Savers can savor long-term payoffs
One way the world is divided is between savers and spenders. Everybody seems to be one or the other.
A saver can be moved to spring loose at times. And a spender might resolve to save a little. But it's hard to go against nature. And backsliding is so easy.
It turns out a lot of working people with 401(k) retirement plans are cashing them out early.
A natural saver wouldn't do it. He or she would struggle first, take a second job, do vacations at home, anything to avoid cracking that nest egg. A spender can't see what satisfaction there could be in putting money away.
The implications for policy are huge.
Politicians find it much easier to appeal to the spending side. “I will do this, that and the other,” they say. Almost no office-seeker dares to campaign by promising less. Make a priority of balancing the budget? Ho-hum.
After years of stimulating spending — its own and the people's — the government, perhaps bankruptcy-bound, has taken to promoting thrift, the people's, not its own.
Trouble is, the proposed My Retirement Account (myRA) touted by President Obama, despite some good features (payroll savings, non-taxable gains) can only be invested one way: a dull, low-return way. In a government bond fund. And it's for workers who generally don't take part in a 401(k) plan.
Yet some people in a 401(k), which is much better, are getting out.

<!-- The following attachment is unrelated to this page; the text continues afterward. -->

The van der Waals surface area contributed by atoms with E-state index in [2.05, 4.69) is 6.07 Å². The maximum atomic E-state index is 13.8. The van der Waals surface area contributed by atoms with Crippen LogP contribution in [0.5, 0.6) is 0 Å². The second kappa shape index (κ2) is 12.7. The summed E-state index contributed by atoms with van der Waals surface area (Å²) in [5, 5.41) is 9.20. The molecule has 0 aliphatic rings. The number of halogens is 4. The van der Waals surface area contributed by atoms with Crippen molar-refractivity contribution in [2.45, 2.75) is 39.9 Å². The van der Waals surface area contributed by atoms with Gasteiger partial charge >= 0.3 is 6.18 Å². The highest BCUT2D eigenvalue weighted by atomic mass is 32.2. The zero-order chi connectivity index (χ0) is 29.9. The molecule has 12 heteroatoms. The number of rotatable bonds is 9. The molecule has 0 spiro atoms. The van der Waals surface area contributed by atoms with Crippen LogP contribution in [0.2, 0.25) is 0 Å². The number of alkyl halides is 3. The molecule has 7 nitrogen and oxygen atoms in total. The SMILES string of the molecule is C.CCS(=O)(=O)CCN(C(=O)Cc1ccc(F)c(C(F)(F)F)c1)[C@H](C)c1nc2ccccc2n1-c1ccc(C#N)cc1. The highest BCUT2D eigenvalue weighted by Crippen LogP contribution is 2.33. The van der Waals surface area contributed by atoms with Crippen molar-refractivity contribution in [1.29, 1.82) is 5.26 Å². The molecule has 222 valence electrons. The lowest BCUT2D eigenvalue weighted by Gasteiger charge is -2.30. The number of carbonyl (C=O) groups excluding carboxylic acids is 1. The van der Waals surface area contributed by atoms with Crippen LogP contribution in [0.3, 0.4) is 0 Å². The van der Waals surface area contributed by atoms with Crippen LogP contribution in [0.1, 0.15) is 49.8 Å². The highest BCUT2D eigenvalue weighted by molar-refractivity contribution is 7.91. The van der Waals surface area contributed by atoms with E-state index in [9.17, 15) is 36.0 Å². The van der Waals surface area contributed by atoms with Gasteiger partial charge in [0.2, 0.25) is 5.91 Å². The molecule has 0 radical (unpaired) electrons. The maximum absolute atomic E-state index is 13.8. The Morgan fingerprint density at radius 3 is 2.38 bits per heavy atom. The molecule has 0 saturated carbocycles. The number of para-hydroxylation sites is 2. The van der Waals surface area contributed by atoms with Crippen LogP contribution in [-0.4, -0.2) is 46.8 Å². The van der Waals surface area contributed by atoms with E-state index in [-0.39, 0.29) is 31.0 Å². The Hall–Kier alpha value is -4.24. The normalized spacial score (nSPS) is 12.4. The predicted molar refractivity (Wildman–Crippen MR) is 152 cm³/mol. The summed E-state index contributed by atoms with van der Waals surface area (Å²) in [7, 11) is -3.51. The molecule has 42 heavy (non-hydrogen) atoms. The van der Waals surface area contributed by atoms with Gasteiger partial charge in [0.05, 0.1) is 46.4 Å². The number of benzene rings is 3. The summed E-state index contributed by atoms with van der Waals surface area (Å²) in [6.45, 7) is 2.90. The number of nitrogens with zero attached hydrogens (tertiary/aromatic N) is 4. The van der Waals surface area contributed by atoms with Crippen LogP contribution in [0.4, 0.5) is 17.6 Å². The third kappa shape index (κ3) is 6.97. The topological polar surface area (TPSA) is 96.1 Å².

And that's despite the huge advantage of tax-deferral.
They owe no income tax on the money put in, only in the future when taking it out, nicely grown by then. Many employers sweeten the pot further with a percentage “match.”
Nevertheless, last year, 35 percent of 401(k) holders cashed out when they left a job. In 2009, a tougher year, just 32 percent gave it up.
What they should have done is let their 401(k) keep growing at the old employer. Or move it to a new job. Or roll it over to another tax-deferred retirement vehicle.
Cashing out triggers an immediate 10 percent tax penalty if you're younger than 59 1⁄2. Plus, the income tax on whatever profits have built up.
Out of an average cashed-out balance last year was almost $16,000, the double tax rake-off left only $11,200.
And the lost chance for as much as $500 a month extra retirement income from compound interest alone on the $16,000. What a shame.
It's not true that the Great Recession “devastated” 401(k) accounts held in stock mutual funds.
They did sink with the stock market but in general they've bounced all the way back and more.
At the end of 2013's strong market, average 401(k) balances stood at or near records. For example, $101,650 and $89,300 respectively at Vanguard and Fidelity, two of the largest 401(k) managers.
You've got to be a saver to savor such long-term payoffs, however. Government could help.
It could quit piling up debt and risk cheapening the dollars that thrifty folks put away.
But how to make such politics exciting?
Jack Markowitz is a columnist for Trib Total media. Email email@example.com